HEALTH / WELL-BEING

A model of resilience and meaning after military deployment: Personal resources in making sense of war and peacekeeping experiences

Article

This article examines whether the specific personal resources of self-esteem, optimism and perceived control, combined in the latent variable called ‘resilience’, were associated with cognitive processing of war-zone experiences.

Abstract

The aim of the present study was to examine whether the specific personal resources of self-esteem, optimism and perceived control, combined in the latent variable called ‘resilience’, were associated with cognitive processing of war-zone experiences. Data were collected by questionnaires from a sample of 1.561 veterans who had participated in various war or peacekeeping operations. Structural equation modelling was performed to assess the expected relationships between the observed and latent variables. The construct of resilience was well-defined and proved to be strongly associated with both construals of meaning, comprehensibility versus personal significance, after military deployment. According to our model, higher resilience predicted less distrust in others and the world, more personal growth and less intrusions and avoidance after military deployment.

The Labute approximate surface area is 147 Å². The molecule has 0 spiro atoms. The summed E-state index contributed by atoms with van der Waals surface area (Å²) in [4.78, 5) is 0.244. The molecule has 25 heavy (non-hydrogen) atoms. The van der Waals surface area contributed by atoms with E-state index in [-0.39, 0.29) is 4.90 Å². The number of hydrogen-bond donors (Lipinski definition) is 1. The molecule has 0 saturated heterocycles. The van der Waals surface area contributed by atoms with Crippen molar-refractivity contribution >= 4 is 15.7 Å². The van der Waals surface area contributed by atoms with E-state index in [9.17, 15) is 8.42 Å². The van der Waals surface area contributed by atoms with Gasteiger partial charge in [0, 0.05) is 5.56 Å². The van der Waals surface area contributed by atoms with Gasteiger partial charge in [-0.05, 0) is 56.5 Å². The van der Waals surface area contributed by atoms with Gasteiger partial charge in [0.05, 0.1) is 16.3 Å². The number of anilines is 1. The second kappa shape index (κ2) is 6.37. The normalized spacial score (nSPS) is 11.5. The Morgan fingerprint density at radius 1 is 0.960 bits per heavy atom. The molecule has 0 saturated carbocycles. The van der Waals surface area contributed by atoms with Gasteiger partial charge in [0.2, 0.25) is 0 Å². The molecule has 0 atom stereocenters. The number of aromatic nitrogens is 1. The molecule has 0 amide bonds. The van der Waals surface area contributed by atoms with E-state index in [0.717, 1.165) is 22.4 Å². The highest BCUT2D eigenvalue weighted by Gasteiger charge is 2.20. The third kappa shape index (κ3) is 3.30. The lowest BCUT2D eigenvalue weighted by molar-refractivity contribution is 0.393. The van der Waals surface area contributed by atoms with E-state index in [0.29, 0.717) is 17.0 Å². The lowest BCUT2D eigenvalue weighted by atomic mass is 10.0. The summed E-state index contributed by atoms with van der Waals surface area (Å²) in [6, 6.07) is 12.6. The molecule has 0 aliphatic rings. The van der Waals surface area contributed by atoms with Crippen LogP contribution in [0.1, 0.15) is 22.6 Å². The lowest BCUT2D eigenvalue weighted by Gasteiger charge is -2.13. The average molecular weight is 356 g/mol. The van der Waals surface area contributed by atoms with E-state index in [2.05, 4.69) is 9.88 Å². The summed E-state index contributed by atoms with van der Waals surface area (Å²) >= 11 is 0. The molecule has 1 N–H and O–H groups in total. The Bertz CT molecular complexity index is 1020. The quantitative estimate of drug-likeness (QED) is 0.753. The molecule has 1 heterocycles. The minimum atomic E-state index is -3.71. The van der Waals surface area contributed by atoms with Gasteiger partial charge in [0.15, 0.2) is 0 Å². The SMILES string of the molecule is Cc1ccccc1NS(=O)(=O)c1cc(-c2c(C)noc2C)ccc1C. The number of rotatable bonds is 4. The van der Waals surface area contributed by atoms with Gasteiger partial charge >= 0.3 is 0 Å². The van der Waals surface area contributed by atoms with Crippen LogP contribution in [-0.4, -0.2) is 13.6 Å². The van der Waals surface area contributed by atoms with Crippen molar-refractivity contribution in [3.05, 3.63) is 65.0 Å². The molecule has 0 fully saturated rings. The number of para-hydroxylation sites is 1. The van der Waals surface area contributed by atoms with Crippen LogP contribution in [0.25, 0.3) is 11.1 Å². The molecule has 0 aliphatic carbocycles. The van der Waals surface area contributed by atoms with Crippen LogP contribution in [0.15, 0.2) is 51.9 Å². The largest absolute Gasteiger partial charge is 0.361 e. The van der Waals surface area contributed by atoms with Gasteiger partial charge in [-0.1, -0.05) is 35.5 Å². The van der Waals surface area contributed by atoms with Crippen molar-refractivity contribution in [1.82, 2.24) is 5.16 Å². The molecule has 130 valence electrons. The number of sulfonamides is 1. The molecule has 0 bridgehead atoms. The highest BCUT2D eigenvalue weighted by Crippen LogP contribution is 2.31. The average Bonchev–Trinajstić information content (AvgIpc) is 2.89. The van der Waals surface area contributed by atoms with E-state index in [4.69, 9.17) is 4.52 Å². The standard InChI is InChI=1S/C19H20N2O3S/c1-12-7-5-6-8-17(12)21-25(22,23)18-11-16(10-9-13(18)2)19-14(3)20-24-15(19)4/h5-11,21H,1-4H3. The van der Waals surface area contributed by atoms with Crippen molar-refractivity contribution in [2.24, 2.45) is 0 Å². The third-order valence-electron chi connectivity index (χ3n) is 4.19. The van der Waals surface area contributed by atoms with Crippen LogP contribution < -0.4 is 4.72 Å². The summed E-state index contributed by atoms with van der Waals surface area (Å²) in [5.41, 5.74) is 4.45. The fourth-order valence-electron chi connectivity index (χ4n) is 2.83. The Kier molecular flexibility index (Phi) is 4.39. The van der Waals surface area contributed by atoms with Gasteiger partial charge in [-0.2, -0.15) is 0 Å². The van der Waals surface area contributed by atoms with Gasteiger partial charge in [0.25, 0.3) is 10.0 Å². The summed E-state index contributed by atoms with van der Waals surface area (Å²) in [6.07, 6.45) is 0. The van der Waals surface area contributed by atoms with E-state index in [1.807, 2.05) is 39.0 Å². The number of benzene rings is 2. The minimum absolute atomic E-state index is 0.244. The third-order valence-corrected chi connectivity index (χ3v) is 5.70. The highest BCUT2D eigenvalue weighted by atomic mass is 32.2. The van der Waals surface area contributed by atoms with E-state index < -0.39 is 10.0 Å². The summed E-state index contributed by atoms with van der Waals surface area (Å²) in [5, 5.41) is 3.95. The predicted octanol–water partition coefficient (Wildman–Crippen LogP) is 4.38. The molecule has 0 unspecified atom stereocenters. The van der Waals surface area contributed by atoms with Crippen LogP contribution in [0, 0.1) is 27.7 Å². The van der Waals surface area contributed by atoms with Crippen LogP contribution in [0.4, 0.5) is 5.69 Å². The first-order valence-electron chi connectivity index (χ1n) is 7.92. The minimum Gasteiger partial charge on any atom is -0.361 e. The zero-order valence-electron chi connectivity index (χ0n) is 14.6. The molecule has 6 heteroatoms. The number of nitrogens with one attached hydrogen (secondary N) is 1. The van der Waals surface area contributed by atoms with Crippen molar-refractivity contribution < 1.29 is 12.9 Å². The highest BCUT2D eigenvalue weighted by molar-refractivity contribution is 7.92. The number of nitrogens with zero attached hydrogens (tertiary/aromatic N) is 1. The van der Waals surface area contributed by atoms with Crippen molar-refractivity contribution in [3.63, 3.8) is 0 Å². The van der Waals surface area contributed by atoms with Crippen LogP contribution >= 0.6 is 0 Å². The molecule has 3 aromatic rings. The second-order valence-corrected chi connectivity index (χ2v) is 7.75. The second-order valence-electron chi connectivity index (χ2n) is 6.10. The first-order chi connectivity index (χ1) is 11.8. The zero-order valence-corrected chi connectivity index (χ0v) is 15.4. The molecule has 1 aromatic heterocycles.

Full Reference

Schok, M.L., Klebert, R.J., Lensvelt-Mulders, Gerty, J.L.M.. 2010. A model of resilience and meaning after military deployment: Personal resources in making sense of war and peacekeeping experiences. Aging & Mental Health. 14:3, 328-338.